As prisoner release fell through, Danon stood front and center

In recent months in Israel, one star in Israel’s ruling Likud Party has been making headlines for his outspoken demeanor and unapologetic one-liners.

No, it’s not Prime Minister Benjamin Netanyahu.

It’s one of Netanyahu’s main political rivals — Deputy Defense Minister Danny Danon.

The 42-year-old Knesset member has suggested Israel should dissolve the Oslo Accords and increase construction in the West Bank. He has also called out Minister of Justice Tzipi Livni and the left-wing Meretz Party for what he sees as their dangerously dovish policies vis-à-vis the Palestinians.

And just this week, he sits front and center in two of Israel’s bigger news items — the now-scuttled Israeli release of Palestinian prisoners and the abruptly delayed Likud Party convention, which would have highlighted the rivalry between Netanyahu and Danon, who is Likud’s central committee chair and has increasingly become a political thorn in the prime minister’s side.

Israel was slated, until a last-minute hiccup, to release 26 Palestinian prisoners on March 29, most of whom are serving time for the murder of Israeli civilians and soldiers.

Last summer, the Netanyahu government agreed to release 104 long-serving Palestinian prisoners in stages, in response to a Palestinian demand to beginning the most recent round of U.S.-brokered negotiations with the Palestinian Authority (PA). Israel has thus far released 78 prisoners.

In late March, Danon wrote a letter to Netanyahu threatening to resign his post as deputy defense minister and Likud central committee chair if the government went ahead with this final prisoner release. He said he would nevertheless hold onto his seat in the Knesset. 

“It is now apparent to everyone that these negotiations have failed,” Danon wrote to JTA on March 25. “The two sides are clearly no closer to the resolution of the conflict than we were a year ago, [and] we are again being asked to release Palestinian prisoners.”

And in a March 27 telephone interview  with the Journal, Danon made clear he was not bluffing. “I will not stay as deputy defense minister in a government that’s releasing terrorists without receiving anything in return,” he said.

“There are more than 32 states [in America] that have [the] death penalty for murderers,” Danon said. “In Israel we do not have it, unfortunately, but it does not mean we have to release the people.”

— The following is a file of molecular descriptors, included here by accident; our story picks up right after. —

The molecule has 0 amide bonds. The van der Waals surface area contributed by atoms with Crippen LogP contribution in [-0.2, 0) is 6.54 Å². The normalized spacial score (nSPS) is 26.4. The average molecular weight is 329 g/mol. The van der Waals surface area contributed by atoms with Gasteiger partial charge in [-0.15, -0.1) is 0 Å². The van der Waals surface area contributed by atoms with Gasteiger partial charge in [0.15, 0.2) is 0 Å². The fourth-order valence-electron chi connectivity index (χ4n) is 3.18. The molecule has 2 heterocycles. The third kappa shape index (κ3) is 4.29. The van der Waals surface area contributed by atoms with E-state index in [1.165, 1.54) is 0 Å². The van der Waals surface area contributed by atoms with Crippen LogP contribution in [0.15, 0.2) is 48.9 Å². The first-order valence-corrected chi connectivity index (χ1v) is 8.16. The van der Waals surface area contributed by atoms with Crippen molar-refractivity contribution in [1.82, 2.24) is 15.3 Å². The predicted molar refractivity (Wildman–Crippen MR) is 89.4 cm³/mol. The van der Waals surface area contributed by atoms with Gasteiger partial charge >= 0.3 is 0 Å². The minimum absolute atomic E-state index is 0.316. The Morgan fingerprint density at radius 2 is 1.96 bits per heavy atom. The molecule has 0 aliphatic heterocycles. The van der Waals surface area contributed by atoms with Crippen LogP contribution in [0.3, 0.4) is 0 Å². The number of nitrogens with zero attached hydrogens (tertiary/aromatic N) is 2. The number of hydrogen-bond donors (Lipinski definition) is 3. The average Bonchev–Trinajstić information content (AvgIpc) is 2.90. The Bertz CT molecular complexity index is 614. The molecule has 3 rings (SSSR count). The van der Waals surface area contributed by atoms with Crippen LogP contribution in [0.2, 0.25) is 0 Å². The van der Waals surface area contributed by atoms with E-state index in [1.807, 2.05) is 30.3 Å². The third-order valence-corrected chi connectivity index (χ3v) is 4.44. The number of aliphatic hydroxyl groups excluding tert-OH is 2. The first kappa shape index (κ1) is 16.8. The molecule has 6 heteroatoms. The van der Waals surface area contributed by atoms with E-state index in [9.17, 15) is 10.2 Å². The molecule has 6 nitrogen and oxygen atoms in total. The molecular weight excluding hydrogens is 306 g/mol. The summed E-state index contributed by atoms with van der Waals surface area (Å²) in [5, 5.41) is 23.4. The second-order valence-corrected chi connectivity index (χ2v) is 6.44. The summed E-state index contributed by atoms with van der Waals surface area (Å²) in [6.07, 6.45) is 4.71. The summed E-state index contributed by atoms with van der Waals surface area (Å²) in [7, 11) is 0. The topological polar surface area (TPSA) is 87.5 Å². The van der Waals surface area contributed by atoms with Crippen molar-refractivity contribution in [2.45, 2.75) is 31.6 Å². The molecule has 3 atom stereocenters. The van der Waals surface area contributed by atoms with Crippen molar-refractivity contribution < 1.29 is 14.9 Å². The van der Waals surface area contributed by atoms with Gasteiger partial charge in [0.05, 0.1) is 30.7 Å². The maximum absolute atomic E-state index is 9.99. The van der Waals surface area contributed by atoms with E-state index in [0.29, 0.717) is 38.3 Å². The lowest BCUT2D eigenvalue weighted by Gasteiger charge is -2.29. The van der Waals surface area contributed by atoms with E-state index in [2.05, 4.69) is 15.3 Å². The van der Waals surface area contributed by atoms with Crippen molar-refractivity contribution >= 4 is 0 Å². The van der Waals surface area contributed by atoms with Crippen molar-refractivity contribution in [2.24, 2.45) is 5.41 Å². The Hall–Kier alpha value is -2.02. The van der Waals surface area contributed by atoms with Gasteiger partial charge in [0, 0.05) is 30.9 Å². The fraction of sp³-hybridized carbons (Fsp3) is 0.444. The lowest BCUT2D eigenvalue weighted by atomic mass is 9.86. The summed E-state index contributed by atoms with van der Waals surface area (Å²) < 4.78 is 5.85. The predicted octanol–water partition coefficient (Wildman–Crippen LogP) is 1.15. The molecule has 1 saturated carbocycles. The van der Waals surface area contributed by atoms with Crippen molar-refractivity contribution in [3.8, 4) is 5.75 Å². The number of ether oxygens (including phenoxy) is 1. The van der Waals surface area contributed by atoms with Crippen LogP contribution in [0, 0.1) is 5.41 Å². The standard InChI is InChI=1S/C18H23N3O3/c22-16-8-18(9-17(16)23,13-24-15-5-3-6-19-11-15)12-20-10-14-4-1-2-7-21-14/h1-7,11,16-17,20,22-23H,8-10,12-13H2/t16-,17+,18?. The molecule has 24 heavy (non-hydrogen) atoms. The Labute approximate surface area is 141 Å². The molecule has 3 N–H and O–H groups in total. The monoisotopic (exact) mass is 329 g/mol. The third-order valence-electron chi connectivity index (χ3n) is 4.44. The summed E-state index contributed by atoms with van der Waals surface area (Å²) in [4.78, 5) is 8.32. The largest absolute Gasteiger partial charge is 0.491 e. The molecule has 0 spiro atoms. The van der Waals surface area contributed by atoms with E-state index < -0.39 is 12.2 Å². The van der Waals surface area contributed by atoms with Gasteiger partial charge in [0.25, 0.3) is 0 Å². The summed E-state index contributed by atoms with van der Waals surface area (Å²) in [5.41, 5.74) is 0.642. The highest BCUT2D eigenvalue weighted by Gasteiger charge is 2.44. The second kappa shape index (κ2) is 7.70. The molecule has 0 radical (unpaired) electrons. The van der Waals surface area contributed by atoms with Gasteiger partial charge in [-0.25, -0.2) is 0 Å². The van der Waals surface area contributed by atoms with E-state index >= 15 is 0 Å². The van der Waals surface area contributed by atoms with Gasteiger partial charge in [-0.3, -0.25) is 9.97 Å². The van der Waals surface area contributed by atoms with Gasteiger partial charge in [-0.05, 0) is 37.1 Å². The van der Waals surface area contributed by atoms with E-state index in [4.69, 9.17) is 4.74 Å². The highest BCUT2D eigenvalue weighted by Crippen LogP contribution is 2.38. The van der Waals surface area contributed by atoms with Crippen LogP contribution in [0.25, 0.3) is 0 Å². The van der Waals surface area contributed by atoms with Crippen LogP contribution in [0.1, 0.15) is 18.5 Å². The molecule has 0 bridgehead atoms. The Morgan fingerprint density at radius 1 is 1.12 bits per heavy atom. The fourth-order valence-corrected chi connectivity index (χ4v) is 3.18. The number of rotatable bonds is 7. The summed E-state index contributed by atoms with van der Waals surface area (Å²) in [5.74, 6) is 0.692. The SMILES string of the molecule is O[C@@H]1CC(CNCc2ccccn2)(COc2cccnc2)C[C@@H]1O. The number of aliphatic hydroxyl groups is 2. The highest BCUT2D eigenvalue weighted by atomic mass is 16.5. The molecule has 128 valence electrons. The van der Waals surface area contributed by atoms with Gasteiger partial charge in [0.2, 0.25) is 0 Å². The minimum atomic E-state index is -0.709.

Asked whether he would change his position if Israel released only some of the 26 prisoners, he replied, “It’s a moral decision. It’s not about the numbers.”

As things stand now, though, Danon may not have to resign — Netanyahu’s government has reportedly delayed the prisoner release, missing the legally required deadline to publicly list the prisoners scheduled for release.

According to JTA, no date for releasing that list has been made public. Jibril Rajoub, a Palestinian security official, reportedly said Israel had relayed through American channels that it will not move forward with the release at this time. Israeli officials reportedly are demanding that the PA extend the talks beyond April as a condition for Israel releasing the final batch of prisoners.

This allows Danon, at least for the time being, to score a political victory: He will remain as deputy defense minister while standing by his threat to resign the post should one more prisoner walk free as a precondition to negotiations.

Had the release gone through, the Likud convention scheduled for March 31 would have been an uncomfortable occasion for Netanyahu, who would have had to confront Likud hawks like Danon who oppose prisoner releases and have pushed Netanyahu to permit more construction in Israeli settlements.

According to the Jerusalem Post, the convention has been postponed until late May, putting off what may be an inevitable showdown between Netanyahu and Danon, who wants the Likud central committee, which Danon leads, to play a more active role in Netanyahu’s policies.

Although Danon supports negotiations with the Palestinians, he opposes construction freezes in the West Bank and is an outspoken opponent of the two-state solution, another position that puts him at odds, as far as official policy goes, with Netanyahu.

But though Danon is seen as a potential candidate for prime minister in the future, he does not have only critical words for Netanyahu.

“He was one of the only leaders who identified the [Iran] threat way back,” Danon said, and he praised Netanyahu for “making sure that the issue of Iran is on the agenda of the leaders of the West.”

With Danon secure, for now, at the helm of Likud’s central committee, he intends to continue efforts to move the Netanyahu government further to the right.

“I will continue to support my ideology,” he said. “We are not Tzipi Livni or Meretz.”

Israelis protest the release of Palestinian prisoners in Jerusalem on March 26. Photo by Ronen Zvulun/Reuters